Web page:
The closure of the government-owned Forensic Science Service is already looking like a poor decision, not only for the quality of justice people will receive but also for the budgets it was intended to save. The FSS was earmarked for closure in December 2010, to be wound down until March 2012 (see http://www.bbc.co.uk/news/uk-11989225). The Home Office cited its £24m annual loss as unsustainable and promised that private provision would expand to fill the gap (which is sizeable – the FSS was providing some 60% of such work in England and Wales).
Opponents of the closure argued that the protection provided by forensic evidence, both in apprehending the guilty (Ipswich serial killer Steven Wright) and exonerating the innocent (Sean Hodgson, who spent 27 years in prison before DNA evidence proved that he could not have murdered Teresa de Simone in 1979), should not be wholly abandoned to the mercy of the marketplace. It was said that a ‘race to the bottom’ culture could see vital examination foregone and critical evidence overlooked and that the quality of private laboratories would not be as thoroughly assured as that of the FSS. Shababa Mahmood MP, Shadow Home Officer Minister, accused the government of putting police forces in an impossible position of having to decide between cutting costs and cutting quality (see http://www.labour.org.uk/forensic-science-service-closure,2011-08-04?utm_source=feedburner&utm_medium=feed&utm_campaign=Feed%3A+LabourPartyNews+%28The+Labour+Party+-+Latest+news%29)
The Commons Science & Technology Committee last month criticised the closure, citing a failure to consider wider criminal justice system implications in favour of a financial bottom line. The Committee called for a six month delay in winding down the FSS and a ban on local police forces bringing services in-house, where again standards could not be guaranteed.
Nonetheless the closure is going ahead as planned and already evidence suggests that the decision may have been short-sighted. Andrew White, the chief executive of Hertfordshire police authority, has reported that, in order to ensure forensic services are still available in the autumn, he has been forced into signing off on private contracts without sufficient due diligence and quality assurance and in some instances at a higher price than that charged by the FSS (see http://www.guardian.co.uk/uk/2011/aug/03/forensic-science-service-closure-police). In particular, Mr White highlighted that the companies he had engaged had little by way of reputation in the UK and were having to expand their provision to cope with the extra work, neither of which criticism can be levelled at the FSS.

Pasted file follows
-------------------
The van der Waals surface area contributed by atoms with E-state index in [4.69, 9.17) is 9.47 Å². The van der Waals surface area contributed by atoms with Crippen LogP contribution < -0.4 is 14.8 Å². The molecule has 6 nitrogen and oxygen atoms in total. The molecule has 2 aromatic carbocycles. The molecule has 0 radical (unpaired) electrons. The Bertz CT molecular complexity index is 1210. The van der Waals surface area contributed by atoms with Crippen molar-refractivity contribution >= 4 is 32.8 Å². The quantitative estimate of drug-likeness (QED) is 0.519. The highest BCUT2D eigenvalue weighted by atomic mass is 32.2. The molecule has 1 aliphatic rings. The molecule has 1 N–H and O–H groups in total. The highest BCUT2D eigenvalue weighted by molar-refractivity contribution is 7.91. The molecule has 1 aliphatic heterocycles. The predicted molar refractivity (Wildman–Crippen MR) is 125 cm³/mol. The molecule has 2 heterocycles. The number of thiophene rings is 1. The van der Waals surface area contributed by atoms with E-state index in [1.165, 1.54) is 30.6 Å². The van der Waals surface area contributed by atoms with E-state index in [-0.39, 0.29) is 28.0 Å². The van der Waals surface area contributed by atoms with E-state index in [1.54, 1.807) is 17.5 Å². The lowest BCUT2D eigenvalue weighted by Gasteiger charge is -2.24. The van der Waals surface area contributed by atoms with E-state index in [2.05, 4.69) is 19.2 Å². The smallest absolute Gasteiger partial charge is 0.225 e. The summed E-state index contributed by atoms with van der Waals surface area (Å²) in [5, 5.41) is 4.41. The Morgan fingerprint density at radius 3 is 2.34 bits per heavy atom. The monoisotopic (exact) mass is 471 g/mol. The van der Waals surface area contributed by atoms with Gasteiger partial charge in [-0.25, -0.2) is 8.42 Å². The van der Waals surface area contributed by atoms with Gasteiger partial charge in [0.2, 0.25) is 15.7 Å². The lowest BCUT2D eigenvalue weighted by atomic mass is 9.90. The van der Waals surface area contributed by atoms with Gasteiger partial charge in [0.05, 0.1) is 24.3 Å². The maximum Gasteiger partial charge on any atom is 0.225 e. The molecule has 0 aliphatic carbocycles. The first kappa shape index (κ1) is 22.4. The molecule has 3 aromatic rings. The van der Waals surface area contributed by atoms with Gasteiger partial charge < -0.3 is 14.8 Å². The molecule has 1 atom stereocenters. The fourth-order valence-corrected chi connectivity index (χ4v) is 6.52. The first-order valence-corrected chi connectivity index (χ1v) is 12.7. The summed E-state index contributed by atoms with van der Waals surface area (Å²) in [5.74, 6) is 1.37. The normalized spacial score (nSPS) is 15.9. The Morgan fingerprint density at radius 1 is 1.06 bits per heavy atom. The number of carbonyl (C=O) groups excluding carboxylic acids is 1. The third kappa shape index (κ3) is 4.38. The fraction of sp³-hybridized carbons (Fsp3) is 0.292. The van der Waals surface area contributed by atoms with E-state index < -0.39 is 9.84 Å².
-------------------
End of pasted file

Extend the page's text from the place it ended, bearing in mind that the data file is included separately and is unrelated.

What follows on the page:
Obviously this is only one example but logic suggests that displacing a large tranche of services from one quality-assured central agency to a legion of untested providers attempting to rapidly populate a new market is unlikely to benefit anyone but the Treasury, least of all police forces requiring consistent support in investigating serious crime.
Furthermore, before even considering the human cost to victims of miscarriages of justice, how much will the taxpayer eventually pay in compensation to those wrongfully imprisoned? Could that itself consume the expected saving of £24m a year, which the Science & Technology Committee claims could be reduced through other measures?
The need for cuts across public services is beyond argument. However, it should be remembered that policing and criminal justice are complex structures which, if they need to be dismantled, should be handled with care rather than rug-pulling. In particular, the closure of the FSS may be an example of the intended saving resulting only in a reshuffle of responsibility (and blame when things go wrong) from those we can hold accountable for it, to those who are here today, long gone tomorrow.
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